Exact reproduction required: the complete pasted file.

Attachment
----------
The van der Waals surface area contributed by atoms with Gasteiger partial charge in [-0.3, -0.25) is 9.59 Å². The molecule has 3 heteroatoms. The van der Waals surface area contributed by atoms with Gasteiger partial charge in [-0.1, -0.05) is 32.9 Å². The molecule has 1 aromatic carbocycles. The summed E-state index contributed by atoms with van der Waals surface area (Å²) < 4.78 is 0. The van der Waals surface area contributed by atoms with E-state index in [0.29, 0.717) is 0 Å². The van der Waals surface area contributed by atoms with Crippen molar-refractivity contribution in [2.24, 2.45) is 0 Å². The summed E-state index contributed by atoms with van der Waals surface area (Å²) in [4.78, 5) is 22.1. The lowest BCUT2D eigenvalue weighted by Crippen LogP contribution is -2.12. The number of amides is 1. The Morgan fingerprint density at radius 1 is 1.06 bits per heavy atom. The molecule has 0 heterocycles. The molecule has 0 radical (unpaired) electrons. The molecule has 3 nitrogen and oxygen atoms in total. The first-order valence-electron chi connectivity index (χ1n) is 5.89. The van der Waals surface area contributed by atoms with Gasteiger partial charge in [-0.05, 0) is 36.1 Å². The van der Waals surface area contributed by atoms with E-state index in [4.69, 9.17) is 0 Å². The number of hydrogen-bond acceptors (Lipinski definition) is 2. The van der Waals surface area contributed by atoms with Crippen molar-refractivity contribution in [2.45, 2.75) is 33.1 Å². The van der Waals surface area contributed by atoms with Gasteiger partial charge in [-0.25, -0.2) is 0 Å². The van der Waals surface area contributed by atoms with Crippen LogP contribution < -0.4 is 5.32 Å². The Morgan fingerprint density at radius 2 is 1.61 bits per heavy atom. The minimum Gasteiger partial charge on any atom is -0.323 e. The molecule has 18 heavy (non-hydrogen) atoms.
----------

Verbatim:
The van der Waals surface area contributed by atoms with Gasteiger partial charge in [-0.3, -0.25) is 9.59 Å². The molecule has 3 heteroatoms. The van der Waals surface area contributed by atoms with Gasteiger partial charge in [-0.1, -0.05) is 32.9 Å². The molecule has 1 aromatic carbocycles. The summed E-state index contributed by atoms with van der Waals surface area (Å²) < 4.78 is 0. The van der Waals surface area contributed by atoms with E-state index in [0.29, 0.717) is 0 Å². The van der Waals surface area contributed by atoms with Crippen molar-refractivity contribution in [2.24, 2.45) is 0 Å². The summed E-state index contributed by atoms with van der Waals surface area (Å²) in [4.78, 5) is 22.1. The lowest BCUT2D eigenvalue weighted by Crippen LogP contribution is -2.12. The number of amides is 1. The Morgan fingerprint density at radius 1 is 1.06 bits per heavy atom. The molecule has 0 heterocycles. The molecule has 0 radical (unpaired) electrons. The molecule has 3 nitrogen and oxygen atoms in total. The first-order valence-electron chi connectivity index (χ1n) is 5.89. The van der Waals surface area contributed by atoms with Gasteiger partial charge in [-0.05, 0) is 36.1 Å². The van der Waals surface area contributed by atoms with E-state index in [4.69, 9.17) is 0 Å². The number of hydrogen-bond acceptors (Lipinski definition) is 2. The van der Waals surface area contributed by atoms with Crippen molar-refractivity contribution in [2.45, 2.75) is 33.1 Å². The van der Waals surface area contributed by atoms with Gasteiger partial charge in [-0.25, -0.2) is 0 Å². The van der Waals surface area contributed by atoms with Crippen LogP contribution < -0.4 is 5.32 Å². The Morgan fingerprint density at radius 2 is 1.61 bits per heavy atom. The minimum Gasteiger partial charge on any atom is -0.323 e. The molecule has 18 heavy (non-hydrogen) atoms.